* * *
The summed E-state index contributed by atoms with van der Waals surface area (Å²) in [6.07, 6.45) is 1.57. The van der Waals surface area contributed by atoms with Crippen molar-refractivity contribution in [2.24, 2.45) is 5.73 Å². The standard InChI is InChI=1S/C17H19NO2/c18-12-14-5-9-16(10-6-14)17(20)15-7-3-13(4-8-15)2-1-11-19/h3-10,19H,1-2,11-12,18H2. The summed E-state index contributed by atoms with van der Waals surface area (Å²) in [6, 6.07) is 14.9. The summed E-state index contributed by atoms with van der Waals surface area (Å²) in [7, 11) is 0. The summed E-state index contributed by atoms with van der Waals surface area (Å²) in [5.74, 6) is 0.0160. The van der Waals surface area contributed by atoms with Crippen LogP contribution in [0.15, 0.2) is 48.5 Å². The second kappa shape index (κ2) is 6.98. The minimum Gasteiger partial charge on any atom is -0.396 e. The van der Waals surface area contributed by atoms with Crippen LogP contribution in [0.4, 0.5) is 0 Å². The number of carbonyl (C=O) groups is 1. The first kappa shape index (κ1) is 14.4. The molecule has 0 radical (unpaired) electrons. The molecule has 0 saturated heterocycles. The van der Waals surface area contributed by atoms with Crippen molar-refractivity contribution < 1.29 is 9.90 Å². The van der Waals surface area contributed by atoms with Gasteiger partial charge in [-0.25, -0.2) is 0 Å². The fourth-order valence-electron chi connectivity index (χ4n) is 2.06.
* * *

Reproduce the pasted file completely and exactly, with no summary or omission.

The summed E-state index contributed by atoms with van der Waals surface area (Å²) in [6.07, 6.45) is 1.57. The van der Waals surface area contributed by atoms with Crippen molar-refractivity contribution in [2.24, 2.45) is 5.73 Å². The standard InChI is InChI=1S/C17H19NO2/c18-12-14-5-9-16(10-6-14)17(20)15-7-3-13(4-8-15)2-1-11-19/h3-10,19H,1-2,11-12,18H2. The summed E-state index contributed by atoms with van der Waals surface area (Å²) in [6, 6.07) is 14.9. The summed E-state index contributed by atoms with van der Waals surface area (Å²) in [7, 11) is 0. The summed E-state index contributed by atoms with van der Waals surface area (Å²) in [5.74, 6) is 0.0160. The van der Waals surface area contributed by atoms with Crippen LogP contribution in [0.15, 0.2) is 48.5 Å². The second kappa shape index (κ2) is 6.98. The minimum Gasteiger partial charge on any atom is -0.396 e. The van der Waals surface area contributed by atoms with Crippen LogP contribution in [0.4, 0.5) is 0 Å². The number of carbonyl (C=O) groups is 1. The first kappa shape index (κ1) is 14.4. The molecule has 0 radical (unpaired) electrons. The molecule has 0 saturated heterocycles. The van der Waals surface area contributed by atoms with Crippen molar-refractivity contribution < 1.29 is 9.90 Å². The van der Waals surface area contributed by atoms with Gasteiger partial charge in [-0.25, -0.2) is 0 Å². The fourth-order valence-electron chi connectivity index (χ4n) is 2.06.